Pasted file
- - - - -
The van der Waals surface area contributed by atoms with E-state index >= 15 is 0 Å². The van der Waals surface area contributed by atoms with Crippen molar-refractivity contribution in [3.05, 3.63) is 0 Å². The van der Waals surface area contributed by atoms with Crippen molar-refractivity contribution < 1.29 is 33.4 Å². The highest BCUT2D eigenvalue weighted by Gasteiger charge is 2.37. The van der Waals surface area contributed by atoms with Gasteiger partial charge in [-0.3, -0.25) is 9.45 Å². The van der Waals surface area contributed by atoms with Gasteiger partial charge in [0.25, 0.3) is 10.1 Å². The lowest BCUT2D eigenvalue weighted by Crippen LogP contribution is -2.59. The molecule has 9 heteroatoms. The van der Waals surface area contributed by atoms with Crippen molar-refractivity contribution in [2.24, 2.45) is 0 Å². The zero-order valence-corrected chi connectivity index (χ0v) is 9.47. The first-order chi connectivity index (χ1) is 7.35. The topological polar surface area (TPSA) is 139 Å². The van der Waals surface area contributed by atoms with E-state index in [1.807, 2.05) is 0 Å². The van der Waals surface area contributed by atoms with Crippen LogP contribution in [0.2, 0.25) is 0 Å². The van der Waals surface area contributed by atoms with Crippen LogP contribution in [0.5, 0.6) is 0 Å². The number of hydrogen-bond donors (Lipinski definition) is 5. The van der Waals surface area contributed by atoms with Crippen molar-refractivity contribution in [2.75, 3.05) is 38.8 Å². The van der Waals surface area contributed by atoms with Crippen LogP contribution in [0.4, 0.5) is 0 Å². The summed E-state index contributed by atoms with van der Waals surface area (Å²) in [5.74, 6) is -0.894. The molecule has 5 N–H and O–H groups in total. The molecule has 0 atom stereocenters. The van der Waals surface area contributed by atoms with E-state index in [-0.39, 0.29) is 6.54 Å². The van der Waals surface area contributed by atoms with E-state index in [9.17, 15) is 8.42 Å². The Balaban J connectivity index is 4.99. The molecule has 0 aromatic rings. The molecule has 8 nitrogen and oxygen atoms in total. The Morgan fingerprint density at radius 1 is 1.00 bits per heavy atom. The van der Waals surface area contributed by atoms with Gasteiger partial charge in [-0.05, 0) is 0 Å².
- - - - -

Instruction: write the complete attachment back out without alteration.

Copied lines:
The van der Waals surface area contributed by atoms with E-state index >= 15 is 0 Å². The van der Waals surface area contributed by atoms with Crippen molar-refractivity contribution in [3.05, 3.63) is 0 Å². The van der Waals surface area contributed by atoms with Crippen molar-refractivity contribution < 1.29 is 33.4 Å². The highest BCUT2D eigenvalue weighted by Gasteiger charge is 2.37. The van der Waals surface area contributed by atoms with Gasteiger partial charge in [-0.3, -0.25) is 9.45 Å². The van der Waals surface area contributed by atoms with Gasteiger partial charge in [0.25, 0.3) is 10.1 Å². The lowest BCUT2D eigenvalue weighted by Crippen LogP contribution is -2.59. The molecule has 9 heteroatoms. The van der Waals surface area contributed by atoms with Crippen molar-refractivity contribution in [2.24, 2.45) is 0 Å². The zero-order valence-corrected chi connectivity index (χ0v) is 9.47. The first-order chi connectivity index (χ1) is 7.35. The topological polar surface area (TPSA) is 139 Å². The van der Waals surface area contributed by atoms with E-state index in [1.807, 2.05) is 0 Å². The van der Waals surface area contributed by atoms with Crippen LogP contribution in [0.2, 0.25) is 0 Å². The van der Waals surface area contributed by atoms with Crippen LogP contribution in [0.5, 0.6) is 0 Å². The number of hydrogen-bond donors (Lipinski definition) is 5. The van der Waals surface area contributed by atoms with Crippen molar-refractivity contribution in [2.75, 3.05) is 38.8 Å². The van der Waals surface area contributed by atoms with Crippen LogP contribution in [0.4, 0.5) is 0 Å². The summed E-state index contributed by atoms with van der Waals surface area (Å²) in [5.74, 6) is -0.894. The molecule has 5 N–H and O–H groups in total. The molecule has 0 atom stereocenters. The van der Waals surface area contributed by atoms with E-state index in [-0.39, 0.29) is 6.54 Å². The van der Waals surface area contributed by atoms with E-state index in [9.17, 15) is 8.42 Å². The Balaban J connectivity index is 4.99. The molecule has 0 aromatic rings. The molecule has 8 nitrogen and oxygen atoms in total. The Morgan fingerprint density at radius 1 is 1.00 bits per heavy atom. The van der Waals surface area contributed by atoms with Gasteiger partial charge in [-0.05, 0) is 0 Å².